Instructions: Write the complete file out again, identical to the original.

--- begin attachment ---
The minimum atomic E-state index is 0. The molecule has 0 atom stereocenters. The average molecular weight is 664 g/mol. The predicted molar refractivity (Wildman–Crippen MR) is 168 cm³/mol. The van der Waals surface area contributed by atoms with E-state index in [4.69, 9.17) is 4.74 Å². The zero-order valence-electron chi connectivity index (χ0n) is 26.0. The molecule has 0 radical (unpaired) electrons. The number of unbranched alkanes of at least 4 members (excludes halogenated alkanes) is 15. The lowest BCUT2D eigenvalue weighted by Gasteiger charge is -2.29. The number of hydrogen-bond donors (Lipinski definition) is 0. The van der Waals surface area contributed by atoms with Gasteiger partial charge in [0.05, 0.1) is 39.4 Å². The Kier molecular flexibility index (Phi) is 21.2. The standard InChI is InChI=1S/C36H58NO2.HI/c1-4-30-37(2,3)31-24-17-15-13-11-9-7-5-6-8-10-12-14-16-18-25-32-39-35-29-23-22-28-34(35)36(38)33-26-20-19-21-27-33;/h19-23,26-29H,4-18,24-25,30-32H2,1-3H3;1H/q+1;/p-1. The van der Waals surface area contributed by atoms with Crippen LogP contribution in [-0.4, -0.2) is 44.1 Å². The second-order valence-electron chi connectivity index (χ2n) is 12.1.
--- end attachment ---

The minimum atomic E-state index is 0. The molecule has 0 atom stereocenters. The average molecular weight is 664 g/mol. The predicted molar refractivity (Wildman–Crippen MR) is 168 cm³/mol. The van der Waals surface area contributed by atoms with E-state index in [4.69, 9.17) is 4.74 Å². The zero-order valence-electron chi connectivity index (χ0n) is 26.0. The molecule has 0 radical (unpaired) electrons. The number of unbranched alkanes of at least 4 members (excludes halogenated alkanes) is 15. The lowest BCUT2D eigenvalue weighted by Gasteiger charge is -2.29. The number of hydrogen-bond donors (Lipinski definition) is 0. The van der Waals surface area contributed by atoms with Gasteiger partial charge in [0.05, 0.1) is 39.4 Å². The Kier molecular flexibility index (Phi) is 21.2. The standard InChI is InChI=1S/C36H58NO2.HI/c1-4-30-37(2,3)31-24-17-15-13-11-9-7-5-6-8-10-12-14-16-18-25-32-39-35-29-23-22-28-34(35)36(38)33-26-20-19-21-27-33;/h19-23,26-29H,4-18,24-25,30-32H2,1-3H3;1H/q+1;/p-1. The van der Waals surface area contributed by atoms with Crippen LogP contribution in [-0.4, -0.2) is 44.1 Å². The second-order valence-electron chi connectivity index (χ2n) is 12.1.